Sparrow_hawk also writes: “. I know that I’m not supposed to ask questions like this because it is fantasy and I’m supposed to suspend my disbelief, but I’ll ask anyway because things like this bug me: If the police used “drainers” to keep criminals with superpowers under control in prison, why didn’t the forensic pathologist just use one to conduct his examination?”
Answer: I’ll include this question in the batch I’ll be sending Brian’s way. However, I simply assumed that the “drainers” kept superpowers in check (ie. Enhanced strength, speed, flying ability, etc.). Other physical attributes (ie. A third eye, impervious skin, etc.) weren’t “superpowers” per se and, thus, not affected.
Dasndanger writes: “… wondering what the conversation between Walker and Calista was all about. I had a few suspicions, but eventually I had to ask some folks who have read the entire series what the ending meant, and they explained that all is revealed in later issues.”
Answer: I thought it was fairly self-explanatory that Calista, like Retro Girl, is the next in a long line of powerful women throughout history, the eternal champion Sparrow-hawk refers to in her post. I guess you could liken it to the Buffy Summers character who is the recent incarnation of a long line of female slayers, no?
Dasndanger also writes: “However, not so much love for Walker. Perhaps – if I read the entire series – he’d grow on me, especially once his demons are revealed. But, basically – and pardon my French – he was a bit of a prick. Then again, I guess that’s what he’s supposed to be, but I have a lot of trouble warming to that sort of character…a bit like how I’ve never been able to like Scott Summers/Cyclops.”
Answer: Walker struck me as more of a lovable goof. What was it about him that you considered prickish? The only moment that comes to mind is when he snaps at Deena after she’s invaded his privacy but, in that instant, he has every right to be upset. The fact that he takes care of Calista in his albeit awkward way suggests a lot about the man’s character. Finally, as for Scott Summers – we are in total agreement. I always find him bland as white bread. And the big screen version is even more boring!
Dasndanger also writes: “I found Calista’s dialogue too mature and unnatural in the beginning for a kid her age, and it threw me off at first.”
Answer: I found her precociousness hilarious. Her asking Walker “What’s a clitoris?” is one of the funniest moments in the book.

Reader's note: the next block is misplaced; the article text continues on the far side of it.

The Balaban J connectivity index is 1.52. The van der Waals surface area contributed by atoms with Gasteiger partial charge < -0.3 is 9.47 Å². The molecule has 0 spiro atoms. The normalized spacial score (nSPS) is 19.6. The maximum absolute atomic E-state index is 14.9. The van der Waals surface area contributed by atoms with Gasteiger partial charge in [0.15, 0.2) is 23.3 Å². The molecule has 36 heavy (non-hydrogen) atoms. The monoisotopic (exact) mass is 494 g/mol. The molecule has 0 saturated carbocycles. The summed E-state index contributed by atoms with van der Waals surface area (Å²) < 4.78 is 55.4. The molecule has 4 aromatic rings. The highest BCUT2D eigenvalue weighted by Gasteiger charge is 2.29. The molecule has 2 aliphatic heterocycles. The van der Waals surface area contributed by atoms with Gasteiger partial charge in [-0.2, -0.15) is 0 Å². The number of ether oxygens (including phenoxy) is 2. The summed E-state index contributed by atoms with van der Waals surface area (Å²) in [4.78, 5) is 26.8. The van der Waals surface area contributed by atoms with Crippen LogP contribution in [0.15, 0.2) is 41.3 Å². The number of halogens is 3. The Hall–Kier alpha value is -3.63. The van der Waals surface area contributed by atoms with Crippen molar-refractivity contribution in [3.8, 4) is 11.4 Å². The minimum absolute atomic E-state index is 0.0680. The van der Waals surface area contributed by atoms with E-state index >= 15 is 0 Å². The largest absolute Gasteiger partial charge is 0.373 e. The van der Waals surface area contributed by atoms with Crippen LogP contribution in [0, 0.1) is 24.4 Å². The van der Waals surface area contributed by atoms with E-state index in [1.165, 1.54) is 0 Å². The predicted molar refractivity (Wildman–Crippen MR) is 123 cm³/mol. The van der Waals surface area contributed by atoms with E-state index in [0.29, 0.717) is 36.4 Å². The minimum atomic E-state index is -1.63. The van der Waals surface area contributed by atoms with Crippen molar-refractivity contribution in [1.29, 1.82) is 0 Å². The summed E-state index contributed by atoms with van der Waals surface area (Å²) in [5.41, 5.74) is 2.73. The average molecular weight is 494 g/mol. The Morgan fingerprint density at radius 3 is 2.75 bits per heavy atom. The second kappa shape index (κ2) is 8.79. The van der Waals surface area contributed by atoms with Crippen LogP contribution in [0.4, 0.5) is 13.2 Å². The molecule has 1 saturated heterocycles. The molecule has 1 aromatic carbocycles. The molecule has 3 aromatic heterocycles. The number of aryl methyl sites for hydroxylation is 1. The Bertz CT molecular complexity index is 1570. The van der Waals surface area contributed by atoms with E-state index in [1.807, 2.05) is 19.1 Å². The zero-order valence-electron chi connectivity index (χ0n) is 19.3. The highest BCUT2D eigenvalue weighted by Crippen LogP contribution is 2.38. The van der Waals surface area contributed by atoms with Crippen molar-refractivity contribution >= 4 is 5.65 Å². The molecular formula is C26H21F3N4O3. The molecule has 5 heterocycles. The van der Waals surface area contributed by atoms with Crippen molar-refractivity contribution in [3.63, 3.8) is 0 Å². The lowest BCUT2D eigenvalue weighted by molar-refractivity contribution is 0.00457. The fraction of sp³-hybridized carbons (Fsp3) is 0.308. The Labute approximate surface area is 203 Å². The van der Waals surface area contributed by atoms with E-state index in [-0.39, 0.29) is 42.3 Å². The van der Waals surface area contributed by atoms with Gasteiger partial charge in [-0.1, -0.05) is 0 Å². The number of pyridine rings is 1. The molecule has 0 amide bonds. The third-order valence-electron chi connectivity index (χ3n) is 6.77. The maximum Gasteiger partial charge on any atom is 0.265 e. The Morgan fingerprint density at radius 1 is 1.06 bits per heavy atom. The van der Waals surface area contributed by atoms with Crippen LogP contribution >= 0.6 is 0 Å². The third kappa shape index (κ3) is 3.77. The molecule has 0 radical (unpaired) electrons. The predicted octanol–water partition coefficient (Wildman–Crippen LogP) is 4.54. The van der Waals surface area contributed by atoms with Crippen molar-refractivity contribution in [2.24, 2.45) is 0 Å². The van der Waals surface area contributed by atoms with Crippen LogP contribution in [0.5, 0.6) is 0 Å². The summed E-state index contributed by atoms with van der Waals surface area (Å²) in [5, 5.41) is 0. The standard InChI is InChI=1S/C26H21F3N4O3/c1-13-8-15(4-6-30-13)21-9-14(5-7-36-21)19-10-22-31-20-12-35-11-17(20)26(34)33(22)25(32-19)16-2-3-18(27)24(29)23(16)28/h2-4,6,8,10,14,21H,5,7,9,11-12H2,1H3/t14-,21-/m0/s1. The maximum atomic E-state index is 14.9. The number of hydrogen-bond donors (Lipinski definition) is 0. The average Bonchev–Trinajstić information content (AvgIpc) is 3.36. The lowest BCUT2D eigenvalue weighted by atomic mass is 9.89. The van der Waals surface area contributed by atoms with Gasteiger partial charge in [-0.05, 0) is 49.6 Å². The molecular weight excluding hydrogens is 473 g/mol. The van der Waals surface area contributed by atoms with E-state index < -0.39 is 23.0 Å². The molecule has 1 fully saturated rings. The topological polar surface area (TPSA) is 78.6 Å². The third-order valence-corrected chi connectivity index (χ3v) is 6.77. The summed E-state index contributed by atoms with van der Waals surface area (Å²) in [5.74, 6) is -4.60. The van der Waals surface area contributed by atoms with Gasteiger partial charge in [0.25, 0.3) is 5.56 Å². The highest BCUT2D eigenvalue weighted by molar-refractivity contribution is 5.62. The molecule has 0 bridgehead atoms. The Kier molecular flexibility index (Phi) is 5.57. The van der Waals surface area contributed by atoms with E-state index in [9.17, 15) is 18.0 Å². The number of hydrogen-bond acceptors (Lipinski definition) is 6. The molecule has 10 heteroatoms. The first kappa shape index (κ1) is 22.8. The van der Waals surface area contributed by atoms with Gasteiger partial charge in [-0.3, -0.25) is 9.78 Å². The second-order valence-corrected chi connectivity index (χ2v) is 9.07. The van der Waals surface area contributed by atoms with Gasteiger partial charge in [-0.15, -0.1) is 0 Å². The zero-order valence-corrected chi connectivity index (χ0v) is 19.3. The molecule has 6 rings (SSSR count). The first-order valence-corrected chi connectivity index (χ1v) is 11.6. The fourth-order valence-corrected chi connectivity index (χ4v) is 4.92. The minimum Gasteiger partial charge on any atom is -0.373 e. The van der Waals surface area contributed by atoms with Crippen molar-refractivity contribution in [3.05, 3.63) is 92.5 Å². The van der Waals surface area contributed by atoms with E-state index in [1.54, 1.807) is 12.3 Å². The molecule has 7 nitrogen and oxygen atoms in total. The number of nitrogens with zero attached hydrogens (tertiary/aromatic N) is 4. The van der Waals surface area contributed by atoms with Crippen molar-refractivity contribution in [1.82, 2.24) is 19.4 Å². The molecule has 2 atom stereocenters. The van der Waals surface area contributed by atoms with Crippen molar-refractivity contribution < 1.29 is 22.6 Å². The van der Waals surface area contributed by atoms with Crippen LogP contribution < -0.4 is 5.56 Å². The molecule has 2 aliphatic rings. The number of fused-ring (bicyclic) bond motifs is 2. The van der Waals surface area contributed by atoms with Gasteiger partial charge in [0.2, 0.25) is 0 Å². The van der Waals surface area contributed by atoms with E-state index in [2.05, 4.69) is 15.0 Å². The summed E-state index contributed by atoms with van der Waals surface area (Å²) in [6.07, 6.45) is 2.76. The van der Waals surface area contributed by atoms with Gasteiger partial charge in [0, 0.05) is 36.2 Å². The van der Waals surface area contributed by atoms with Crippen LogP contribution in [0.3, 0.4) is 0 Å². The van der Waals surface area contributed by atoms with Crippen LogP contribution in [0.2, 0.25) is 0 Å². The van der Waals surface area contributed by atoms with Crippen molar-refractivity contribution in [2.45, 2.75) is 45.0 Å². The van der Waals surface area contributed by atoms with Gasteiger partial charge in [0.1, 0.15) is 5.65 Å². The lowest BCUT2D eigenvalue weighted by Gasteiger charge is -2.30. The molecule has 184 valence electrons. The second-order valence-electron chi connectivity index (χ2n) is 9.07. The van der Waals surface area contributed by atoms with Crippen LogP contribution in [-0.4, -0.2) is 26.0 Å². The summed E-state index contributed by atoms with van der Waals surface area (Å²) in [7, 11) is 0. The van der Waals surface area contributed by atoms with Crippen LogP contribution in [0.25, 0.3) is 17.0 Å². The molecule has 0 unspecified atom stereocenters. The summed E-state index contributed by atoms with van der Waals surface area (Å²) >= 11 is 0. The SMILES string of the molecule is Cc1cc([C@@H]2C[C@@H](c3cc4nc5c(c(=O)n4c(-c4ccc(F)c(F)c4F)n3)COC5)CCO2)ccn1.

Michael A. Burstein writes: “For me, the juxtaposition of the artwork with the more adult themes just didn’t work for me. I kept expecting a more PG-rated kind of story, and the first use of adult language kind of threw me for a loop.”
Answer: I was unsure at first but, eventually, the contrast in styles between the gritty noir storytelling and the illustrations that I found quite atmospheric despite being a tad cartoonish.
Lisa S. writes: “ I did have a few problems with this book; I’ll try to go in order in which they appear:
1. Highly cliched small child already mentioned.”
Answer: She may have seemed cliché at first but surely the revelation at book’s end changed your mind in this regard? No?
“2. Pilgrim’s clothing. This was the major WTF? thing for me in this book. I didn’t see Johnny Depp anywhere so this can’t be 21 Jump Street so, why is she dressed as though she just went shopping with the high school senior class?”
Answer: Ha, okay, I’ll give you that. Of course keep in mind that at the time of its publication, that look may have been all the rage. Probably not department issue, but stylin’.
“3. Zora and her ‘there is no God I am my own God’ deal. I get tired of anti-religion digs.”
Answer: I didn’t see this as anti-religion and thought the philosophy behind it was quite clever. It’s not unlike a lot of contemporary motivational groups that focus on the individual ability’s to influence their environment through the power of positive thinking – to the nth degree.
“4. To skip to the end the interrogation scene really got my hackles up. The whole ‘He’s intimidated by boobies. Pilgrim, you have boobies, go stick your scary boobies in his face and he’ll tell us everything’.”
Answer: That’s an extreme interpretation. The victim is intimidated by women, so why not send a woman in to intimidate him?